Alternately the up-loadable HDMI file could be hosted at one of the usual sites or through a proxy email/google drive. But all you provide is the VGA output program.

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Is it possible to provide the output as Scart, but using a smaller connection? Scart seems to have a lot of conversion options available to other outputs - but is also still supported (although sadly to a lessening degree) .. mostly europewide I think?

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Is it possible to provide the output as Scart, but using a smaller connection? Scart seems to have a lot of conversion options available to other outputs - but is also still supported (although sadly to a lessening degree) .. mostly europewide I think?

I assume RGB over SCART. In which case... may as well use VGA again.

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Even if they used the RPi, they would still legally have to be an Adopter and pay the fee since the final product has HDMI output on it.

 

Originally the plan, I believe, was to use the Pi mainly purely for that purpose. But it now outputs to HDMI from the FPGA itself.

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Quick update: I spoke briefly with my attorney yesterday and she said she had some research with what looks to be good news. We will be having a lunch-meeting sometime next week.

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Status: Still working on options in between a heavy day-job load right now. I'm also very interested in what OLDCS1 has to say about his attorney's findings. No time frame as of right now.

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Looks like there is another RGB board for Coleco that just came out as well. But not sure if it supports ADAM and its RGBS. I still like the idea of straight to HDMI since these other board seems to require an upconverter if going to a TV or a VGA monitor that supports RGBS which is rare. Plus it requires and oscilloscope to tune in the colors.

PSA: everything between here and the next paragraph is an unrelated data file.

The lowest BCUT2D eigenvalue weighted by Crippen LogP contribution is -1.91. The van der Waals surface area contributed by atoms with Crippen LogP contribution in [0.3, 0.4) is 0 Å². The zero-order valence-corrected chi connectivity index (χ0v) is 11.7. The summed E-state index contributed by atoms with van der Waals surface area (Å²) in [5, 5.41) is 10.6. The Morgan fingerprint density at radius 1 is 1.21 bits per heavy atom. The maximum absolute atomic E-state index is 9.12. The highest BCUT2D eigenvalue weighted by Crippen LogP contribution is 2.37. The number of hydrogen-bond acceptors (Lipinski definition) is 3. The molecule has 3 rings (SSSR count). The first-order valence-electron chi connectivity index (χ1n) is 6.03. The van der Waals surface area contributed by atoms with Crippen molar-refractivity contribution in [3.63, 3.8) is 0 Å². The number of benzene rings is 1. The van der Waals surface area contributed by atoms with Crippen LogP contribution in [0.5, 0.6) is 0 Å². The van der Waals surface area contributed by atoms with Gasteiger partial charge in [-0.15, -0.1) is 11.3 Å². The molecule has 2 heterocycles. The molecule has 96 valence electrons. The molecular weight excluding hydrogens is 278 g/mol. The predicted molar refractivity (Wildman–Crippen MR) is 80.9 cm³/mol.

Just curious if anyone owning an F18 might compare video to this one. Would be interesting to see how all 3 options would compare in terms of video and color quality.

 

I myself own an F18 and waiting on the planned MK2 as well. Pretty impressed with the videos of the F18 I have seen and looking to get me mod on my ADAM done soon with an F18 and then mod another with MK2.

Edited by jfcarbel

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Status: Still working on options in between a heavy day-job load right now. I'm also very interested in what OLDCS1 has to say about his attorney's findings. No time frame as of right now.

 

She has been sick and I have not been able to get on her schedule as she catches up. I am working to get with her as quickly as she can and will report back in.

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She has been sick and I have not been able to get on her schedule as she catches up. I am working to get with her as quickly as she can and will report back in.

 

Anything to to share? I'm very interested in getting an MK2 for my colecovision :)

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Anything to to share? I'm very interested in getting an MK2 for my colecovision :)

 

She had to go out-of-state and I am expecting her back next week. Otherwise we have been busy with the hurricane and its results. I have put everything else on our agenda aside to get this done. Trust me, I want one or two myself :)

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My main reason for wanting this board was for VGA output to an older monitor I have. With that, I could always buy a cheap VGA->HDMI converter, which I already have and was ~$9 on Amazon, if I wanted to hook it up to a newer TV/Monitor (which also has a VGA connector). So, at least for me, another run of VGA versions would be perfect, I'd buy two. That would forego any licensing risks, I would think?